Ed/Tech Coordinator Christopher Warner and Upper School Counselor Rush Sabiston Frank recently completed a four-part media literacy series with 6th and 8th grades.The series began with a discussion about what media is and why it matters: where we find it, how it finds us, what forms it takes, and what messages–hidden or overt–it holds. The group explored how to be more mindful and critical about what they see, hear, and read in the constant stream of media around them.
From there, students watched clips from the youth version of The Mask You Live In and Miss Representation to discuss one aspect of media literacy: how gender roles and stereotypes are reinforced through the media. The clips focused on
- friendships among boys in elementary and middle school;
- neuroscience vs culture as they relate to gender;
- how toy companies market separately to boys vs girls;
- how boys are often told it’s not ok for them to assume what are often viewed as “feminine” attributes–showing feelings like sadness and fear, communicating deeply, or valuing connections and relationships;
- how girls and women are often judged based on their looks;
- often-unrealistic media images of girls and women;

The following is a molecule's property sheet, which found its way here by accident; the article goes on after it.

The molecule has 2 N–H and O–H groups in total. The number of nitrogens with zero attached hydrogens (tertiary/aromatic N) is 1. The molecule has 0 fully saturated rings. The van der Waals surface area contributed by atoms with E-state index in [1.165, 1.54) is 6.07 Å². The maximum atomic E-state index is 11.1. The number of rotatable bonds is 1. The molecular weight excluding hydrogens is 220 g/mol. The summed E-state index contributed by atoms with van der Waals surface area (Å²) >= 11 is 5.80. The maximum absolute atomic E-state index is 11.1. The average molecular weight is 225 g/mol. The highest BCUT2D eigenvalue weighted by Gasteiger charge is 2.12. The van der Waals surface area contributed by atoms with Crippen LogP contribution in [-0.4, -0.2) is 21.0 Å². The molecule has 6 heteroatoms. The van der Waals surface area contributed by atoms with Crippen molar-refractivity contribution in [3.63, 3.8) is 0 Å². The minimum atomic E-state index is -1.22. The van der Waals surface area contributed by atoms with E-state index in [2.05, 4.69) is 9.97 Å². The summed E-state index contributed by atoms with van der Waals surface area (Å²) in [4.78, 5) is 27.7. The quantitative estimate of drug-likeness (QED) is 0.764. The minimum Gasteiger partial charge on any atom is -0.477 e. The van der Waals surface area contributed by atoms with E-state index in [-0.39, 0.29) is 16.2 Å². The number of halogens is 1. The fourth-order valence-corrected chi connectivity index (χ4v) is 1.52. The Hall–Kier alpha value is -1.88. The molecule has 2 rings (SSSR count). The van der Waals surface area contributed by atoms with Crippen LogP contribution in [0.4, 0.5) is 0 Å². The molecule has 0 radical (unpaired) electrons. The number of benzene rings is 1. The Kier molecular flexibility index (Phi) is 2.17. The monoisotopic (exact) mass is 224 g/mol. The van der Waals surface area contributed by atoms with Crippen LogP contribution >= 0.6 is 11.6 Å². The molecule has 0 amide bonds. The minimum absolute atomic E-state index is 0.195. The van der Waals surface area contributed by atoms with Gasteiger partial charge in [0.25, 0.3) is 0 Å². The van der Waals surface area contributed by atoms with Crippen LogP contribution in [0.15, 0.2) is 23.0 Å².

- the lack of strong female protagonists in books and movies, and a tendency for the few female protagonists to be sexualized and/or looking for a man to love her;
- the lack of strong women role models in government leadership, science and tech fields.
After each clip, Christopher and Rush facilitated group discussion around what the students found relevant, interesting, confusing or untrue. In one exercise, they asked students to think of a positive male figure in their lives and try to identify (silently or out-loud with the group) what characteristics made them respect or admire that male figure.
The sessions closed with the students brainstorming what kinds of media they might encounter in their everyday lives, and how they might be more mindful of the messages they receive from that media. Ideas included social media, radio & TV news, magazines, websites, print-ads and television commercials. The upcoming Super Bowl presents an excellent opportunity for students to practice their media literacy and critical thinking skills around what they see and hear.
Also as a closing exercise, the 8th graders also compiled advice for the 6th graders to help them manage the world of media. Some of that advice, as well as written feedback from the students, is included below. We hope parents and teachers will continue these conversations at home, on campus, in the car, and out in the world.
8TH GRADERS’ ADVICE ABOUT MANAGING THE WORLD OF MEDIA:
- Don’t try to live up to unrealistic expectations.
- Recognize that not everything you see or read is true.
- Put what you see in the media into perspective, and don’t let it change who you are.
- Don’t pressure your peers to be a certain way.
- Look for positive role models.
- Everyone has a different body shape and size. “Perfect” is not real.
- Be friends with people who make you feel good about yourself.